MICHIGAN'S ETERNAL WINTER
They work hard, though, and I always breathe a sigh of relief when the snow is gone. It makes driving almost impossible. I was creeping through our small town the other day when suddenly an avalanche of snow fell onto my windshield from the top of my car. The windshield wipers immediately froze up and stopped. I couldn't see a thing.
I managed to pull over on the side of the road and got out and clawed at the ice that had immediately formed around the wipers. It took awhile, but I finally got them going again. Then I discovered the spray of windshield washer fluid was doing a good job sprinkling the passenger window, but was spraying nothing on the driver's windshield. I solved that problem by reaching up to the top of the car and flinging snow onto the windshield. Sometimes I am amazingly innovative. One has to be, in order to survive.
Snow isn't all that bad in December, and perhaps even January. But, by March, it has become an irritant. It isn't white. It is a dismal shade of gray. The sky is also a dismal shade of gray. The trees are barren black limbs in the foggy horizon. The earth is frozen as hard as granite, but the snow is wet and slushy, horrible black liquid that soaks your boots and drips onto the floorboards of your car as you climb in.
You are depressed to the very center of your being, the marrow of your bones. Even when the sun shines, which it seldom does, the air stays so cold it is almost as though the sun is taunting you. "Ha. Ha. See what you're missing! Well, I'm not warming you up, nosirree!"
If you've ever wondered what eternity is like, move to Michigan in the wintertime. Our winter is forever. Every minute is an hour. Every week is a month. We try to enjoy life. We hold parades, with the audience standing on the curbs, wrapped in several layers of wool, shivering, drinking hot chocolate, noses dripping. We have Groundhog Day festivals, when some silly little animal proclaims there will be six more weeks of winter. More like months, usually.
Kids love winter. They like to go sledding and throw snowballs and build snow forts. I can remember mushing through snow with great delight, rolling in it, enjoying it. But as I get older, I get colder. I take each snowflake as a personal insult. I hanker for Spring, for sunshine, for lilacs, for tulips pushing through the ground.
Drive South. Reach Georgia. Step out of your car and let the warm air permeate your cold bones. Breathe deeply, because the air won't slice your lungs like a iced knife. And revel in the golden sunshine. Of course, it's not all peaches and cream in Georgia, even though it's the Home of the Peach or some such nonsense. If you are driving, you will have to go through Atlanta. This is like joining the cars at the Daytona 500. I mean, the entire world is driving cars in Atlanta. The city never sleeps. They just drive around, every one of them, and you have to weave your way through them.
But, the truth is, climatewise, the South is far more comfortable than the North. Yet those Southerners will tell you they yearn for snow. They want to see the ice clinging to the trees and the sun turning the frigid world to a wonderland of diamond-like glitter. They MISS the winter!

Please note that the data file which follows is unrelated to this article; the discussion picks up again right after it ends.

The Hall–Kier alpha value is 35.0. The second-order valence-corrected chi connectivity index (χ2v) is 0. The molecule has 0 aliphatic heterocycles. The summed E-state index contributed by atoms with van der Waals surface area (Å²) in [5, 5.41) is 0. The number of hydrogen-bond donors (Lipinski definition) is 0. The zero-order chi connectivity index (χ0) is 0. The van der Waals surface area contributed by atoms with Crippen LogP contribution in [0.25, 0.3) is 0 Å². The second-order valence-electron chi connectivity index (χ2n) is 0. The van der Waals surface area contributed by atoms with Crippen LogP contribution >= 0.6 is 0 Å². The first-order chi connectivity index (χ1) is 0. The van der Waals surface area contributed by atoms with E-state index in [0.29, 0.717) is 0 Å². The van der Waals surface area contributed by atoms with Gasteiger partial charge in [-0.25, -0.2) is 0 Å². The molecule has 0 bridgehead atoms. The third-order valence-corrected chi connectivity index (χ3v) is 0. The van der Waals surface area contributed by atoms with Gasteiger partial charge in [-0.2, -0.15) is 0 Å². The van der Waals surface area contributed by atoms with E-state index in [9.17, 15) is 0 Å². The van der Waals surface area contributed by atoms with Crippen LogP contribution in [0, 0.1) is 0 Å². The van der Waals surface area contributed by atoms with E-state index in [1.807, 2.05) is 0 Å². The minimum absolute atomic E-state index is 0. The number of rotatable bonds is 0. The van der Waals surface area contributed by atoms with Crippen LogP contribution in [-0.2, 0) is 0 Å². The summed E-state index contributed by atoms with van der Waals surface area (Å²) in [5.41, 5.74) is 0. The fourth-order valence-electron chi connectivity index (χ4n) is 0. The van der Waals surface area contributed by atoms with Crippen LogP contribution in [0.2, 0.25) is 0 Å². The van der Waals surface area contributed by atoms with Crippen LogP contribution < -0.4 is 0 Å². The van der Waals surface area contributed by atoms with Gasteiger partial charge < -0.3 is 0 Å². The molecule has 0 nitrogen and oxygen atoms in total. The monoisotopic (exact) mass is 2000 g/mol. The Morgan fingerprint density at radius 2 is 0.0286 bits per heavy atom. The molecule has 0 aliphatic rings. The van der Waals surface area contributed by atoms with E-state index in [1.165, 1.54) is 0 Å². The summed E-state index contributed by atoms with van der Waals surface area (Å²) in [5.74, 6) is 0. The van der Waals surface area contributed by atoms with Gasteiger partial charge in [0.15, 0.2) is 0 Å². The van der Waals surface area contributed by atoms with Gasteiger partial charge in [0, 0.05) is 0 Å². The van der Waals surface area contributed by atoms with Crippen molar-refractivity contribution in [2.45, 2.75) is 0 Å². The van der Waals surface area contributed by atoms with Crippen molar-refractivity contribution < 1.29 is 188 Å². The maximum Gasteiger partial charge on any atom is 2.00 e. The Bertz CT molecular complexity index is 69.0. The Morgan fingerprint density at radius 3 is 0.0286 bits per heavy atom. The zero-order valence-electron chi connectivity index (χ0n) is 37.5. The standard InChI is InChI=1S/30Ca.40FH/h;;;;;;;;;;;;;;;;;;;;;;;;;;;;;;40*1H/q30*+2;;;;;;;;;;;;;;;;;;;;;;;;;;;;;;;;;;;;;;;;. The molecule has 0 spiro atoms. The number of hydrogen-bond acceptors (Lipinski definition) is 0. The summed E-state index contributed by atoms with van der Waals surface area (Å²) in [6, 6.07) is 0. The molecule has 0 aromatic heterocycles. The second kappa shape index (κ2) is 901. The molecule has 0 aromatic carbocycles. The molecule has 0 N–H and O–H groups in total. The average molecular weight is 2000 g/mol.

We all know people who claim their favorite season is wintertime. They have these big red or orange suits that make them look like astronauts heading for outer space. Only their noses are visible, red and dripping, as they take off on their skis or their snowmobiles and are invigorated by the chill. They are almost always obnoxiously hearty and cheerful. They like blizzards. While people like myself sit in easy chairs, wrapped in blankets, nibbling chocolates, watching old movies and the History Channel's life of Hitler, they are chugging through the snow, chortling, revving the engines of their little Skidaddles, zipping around like crazed beings.
Such people should be banished to Antartica. just as the British sent the criminals to Australia. There, they could get their fill of sleet and snow, and allow the rest of us to moan and groan as normal people should.
One problem about winter is that it seems to be the favorite season for appliances to just stop working. Either the furnace goes out or the water will freeze up, or the snowblower will refuse to blow. It's inevitable. The furnace is my pet peeve. When it goes out in the wintertime, you are doomed. You will wait in a frigid house, warmed only by little heaters or a fireplace, and you will wait for a long while. Finally, that blessed repairman arrives, bringing with him his soggy footprints over the carpeting, but welcomed as no arrival before him. With luck, he can get the thing started again. Then you pay the hefty bill, but you are warm again.
I carry an insurance policy that I pay along with a fuel bill. It covers everything imaginable, except the thing that goes wrong. For instance, my water heater is covered, but the pipes are not. My water heater has the stamina of an old warhorse, but those pipes are made of Kleenex.
But, on a cheerier note, winter can't stay around forever. Eventually, Spring will come and bring some sunshine to warm our bones. Then we can stop cursing our ancestors for settling in the North and get on with our lives. Then, too, we can start complaining about the heat and humidity.